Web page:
Bullshit. Utter bullshit. If Standard Life understands my frustrations, then they certainly don’t intend to ensure the matter is resolved. They will do everything in their power to avoid resolution because the issues I raise applies to every single individual who has ever bought this product. A fair resolution would be so damaging to their bottom line that they would likely spend millions fighting to obstruct justice before admitting defeat.

“Let us now begin to address your points on our Harvest product…Compared to mutual funds, ILAS is a different type of savings vehicle which incorporates an insurance element which is characterized by the fact that a death benefit is payable when the death of the insured person occurs.”

If this is how Standard Life addresses points, then they’re doing themselves no favors. They’re only making my argument stronger. The death benefit is merely 1% of the account value. I don’t see how anyone can call this insurance and keep a straight face. If Ms. Leung died today, her family would receive 1% of a $13,000 investment, or about $130, enough to pay for a cheap dinner. Calling this a death benefit is little more than a cruel joke.

“Moreover, other generic features that a customer may find attractive of an ILAS product include: a disciplined approach towards regular long-term savings, free fund switching amongst a wide range of investment choices, and a flexibility to incorporate other kinds of insurance such as healthcare and medical benefit riders into the policy to render its features more comprehensive.”

Investors don’t need ILAS to have discipline or to buy health insurance. Investors also don’t need ILAS to switch funds for free. To achieve that, one only needs to invest in no-load funds, which is what Convoy should be recommending to clients, as opposed to ILAS. The only ILAS feature that arguably has some value is the ability to freely switch out of funds that would otherwise have sales or withdrawal fees. But this is a feature that most policyholders will rarely use, if at all, since they probably have almost zero knowledge about mutual funds. The only way a rational person could find these “generic features” to be attractive, is if the costs of ILAS (credit risk, exit fees, policy fees, two levels of management fees) weren’t so unreasonably high.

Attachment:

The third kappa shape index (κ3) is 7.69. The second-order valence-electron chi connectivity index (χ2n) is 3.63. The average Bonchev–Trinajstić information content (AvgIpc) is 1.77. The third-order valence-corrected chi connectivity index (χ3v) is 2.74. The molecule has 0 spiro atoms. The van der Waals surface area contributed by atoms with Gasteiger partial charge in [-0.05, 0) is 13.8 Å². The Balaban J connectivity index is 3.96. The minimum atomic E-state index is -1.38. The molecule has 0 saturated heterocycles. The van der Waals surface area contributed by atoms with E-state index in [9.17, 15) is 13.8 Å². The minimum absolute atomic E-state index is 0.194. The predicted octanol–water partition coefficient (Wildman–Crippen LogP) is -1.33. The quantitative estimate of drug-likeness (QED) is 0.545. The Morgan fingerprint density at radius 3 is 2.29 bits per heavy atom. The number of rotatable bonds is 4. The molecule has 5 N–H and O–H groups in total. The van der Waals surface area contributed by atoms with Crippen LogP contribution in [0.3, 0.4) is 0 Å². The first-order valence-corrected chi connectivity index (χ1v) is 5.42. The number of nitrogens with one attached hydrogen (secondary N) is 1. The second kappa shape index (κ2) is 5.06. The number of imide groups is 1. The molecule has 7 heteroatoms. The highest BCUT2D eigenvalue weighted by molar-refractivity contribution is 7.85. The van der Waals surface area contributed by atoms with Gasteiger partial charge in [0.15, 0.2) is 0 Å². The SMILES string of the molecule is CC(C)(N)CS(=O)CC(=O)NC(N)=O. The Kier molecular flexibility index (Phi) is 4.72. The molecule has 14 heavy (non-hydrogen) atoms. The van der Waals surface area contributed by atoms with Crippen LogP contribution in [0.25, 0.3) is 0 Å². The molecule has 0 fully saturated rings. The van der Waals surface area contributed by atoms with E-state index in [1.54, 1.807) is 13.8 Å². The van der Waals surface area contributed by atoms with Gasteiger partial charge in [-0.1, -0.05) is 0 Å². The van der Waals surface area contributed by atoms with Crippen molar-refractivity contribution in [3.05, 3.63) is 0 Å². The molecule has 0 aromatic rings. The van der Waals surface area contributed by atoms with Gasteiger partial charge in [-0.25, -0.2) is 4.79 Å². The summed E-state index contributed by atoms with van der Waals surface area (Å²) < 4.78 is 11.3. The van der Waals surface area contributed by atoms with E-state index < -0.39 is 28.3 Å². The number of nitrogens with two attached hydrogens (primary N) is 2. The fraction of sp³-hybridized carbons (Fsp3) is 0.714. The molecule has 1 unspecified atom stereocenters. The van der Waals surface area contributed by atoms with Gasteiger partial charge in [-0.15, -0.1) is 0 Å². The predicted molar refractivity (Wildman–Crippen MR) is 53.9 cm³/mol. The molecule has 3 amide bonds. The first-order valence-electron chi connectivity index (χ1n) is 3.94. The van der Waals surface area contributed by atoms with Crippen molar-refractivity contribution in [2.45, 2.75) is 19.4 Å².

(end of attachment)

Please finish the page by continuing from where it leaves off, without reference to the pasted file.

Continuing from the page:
“In the end, it is up to the customer to weigh up one investment vehicle over the other. We will, however, of course state all material facts and risk factors in our sales materials with the aim of helping our customers to better make their decisions.”

More lies. Standard Life doesn’t state all material facts (as I’ve explained above), and if their true aim was to really HELP customers in making a decision, they’d advise them to not buy Harvest 101. I’ve now heard the stories of several victims of Convoy, and the common thread running through all these stories is that the victims didn’t understand the difference between a mutual fund or ILAS (particularly the costs and benefits of each), and Convoy made no attempt to explain these differences, nor did Convoy ever suggest that the victim invest directly in a mutual fund as opposed to ILAS. Every time, Convoy recommended that the client do what was in Convoy’s best financial interest at the expense of the client’s interest. The same can be said of Standard Life. In its Harvest 101 documentation, Standard Life makes no effort to help potential customers understand the different costs and benefits of ILAS and mutual funds, because if they did, then customers wouldn’t buy Harvest 101. In summary, Convoy helps Standard Life to locate investors who are uninformed, and then they both conspire to keep them uniformed, since it is far more profitable than educating them.

There’s not much more that I want to say because I believe my point is crystal clear. The only thing unclear is when the Hong Kong government will decide that protecting the public is more important than pissing off a subset of rich bastards who deserve to be stripped of their ill-gotten wealth and thrown in prison.

I’m cc’ing this message to the media and other regulators.

Lindell Lucy